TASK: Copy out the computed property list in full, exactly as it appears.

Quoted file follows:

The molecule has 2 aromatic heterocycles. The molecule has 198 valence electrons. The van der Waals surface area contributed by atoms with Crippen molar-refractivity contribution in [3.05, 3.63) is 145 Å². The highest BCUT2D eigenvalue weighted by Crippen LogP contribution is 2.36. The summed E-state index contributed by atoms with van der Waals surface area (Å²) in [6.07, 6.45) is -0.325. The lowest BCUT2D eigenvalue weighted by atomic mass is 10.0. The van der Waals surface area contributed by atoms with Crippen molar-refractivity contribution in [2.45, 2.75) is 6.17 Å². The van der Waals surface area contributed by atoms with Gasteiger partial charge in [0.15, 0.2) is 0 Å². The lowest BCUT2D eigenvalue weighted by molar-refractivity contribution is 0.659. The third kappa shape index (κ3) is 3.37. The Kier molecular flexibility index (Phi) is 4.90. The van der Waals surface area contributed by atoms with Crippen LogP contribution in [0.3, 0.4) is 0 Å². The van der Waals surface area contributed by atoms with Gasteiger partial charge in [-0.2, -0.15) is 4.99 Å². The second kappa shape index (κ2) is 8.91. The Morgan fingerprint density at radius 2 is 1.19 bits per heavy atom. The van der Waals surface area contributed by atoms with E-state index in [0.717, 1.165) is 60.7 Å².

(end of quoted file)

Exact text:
The molecule has 2 aromatic heterocycles. The molecule has 198 valence electrons. The van der Waals surface area contributed by atoms with Crippen molar-refractivity contribution in [3.05, 3.63) is 145 Å². The highest BCUT2D eigenvalue weighted by Crippen LogP contribution is 2.36. The summed E-state index contributed by atoms with van der Waals surface area (Å²) in [6.07, 6.45) is -0.325. The lowest BCUT2D eigenvalue weighted by atomic mass is 10.0. The van der Waals surface area contributed by atoms with Crippen molar-refractivity contribution in [2.45, 2.75) is 6.17 Å². The van der Waals surface area contributed by atoms with Gasteiger partial charge in [0.15, 0.2) is 0 Å². The lowest BCUT2D eigenvalue weighted by molar-refractivity contribution is 0.659. The third kappa shape index (κ3) is 3.37. The Kier molecular flexibility index (Phi) is 4.90. The van der Waals surface area contributed by atoms with Crippen LogP contribution in [0.3, 0.4) is 0 Å². The van der Waals surface area contributed by atoms with Gasteiger partial charge in [-0.2, -0.15) is 4.99 Å². The second kappa shape index (κ2) is 8.91. The Morgan fingerprint density at radius 2 is 1.19 bits per heavy atom. The van der Waals surface area contributed by atoms with E-state index in [0.717, 1.165) is 60.7 Å².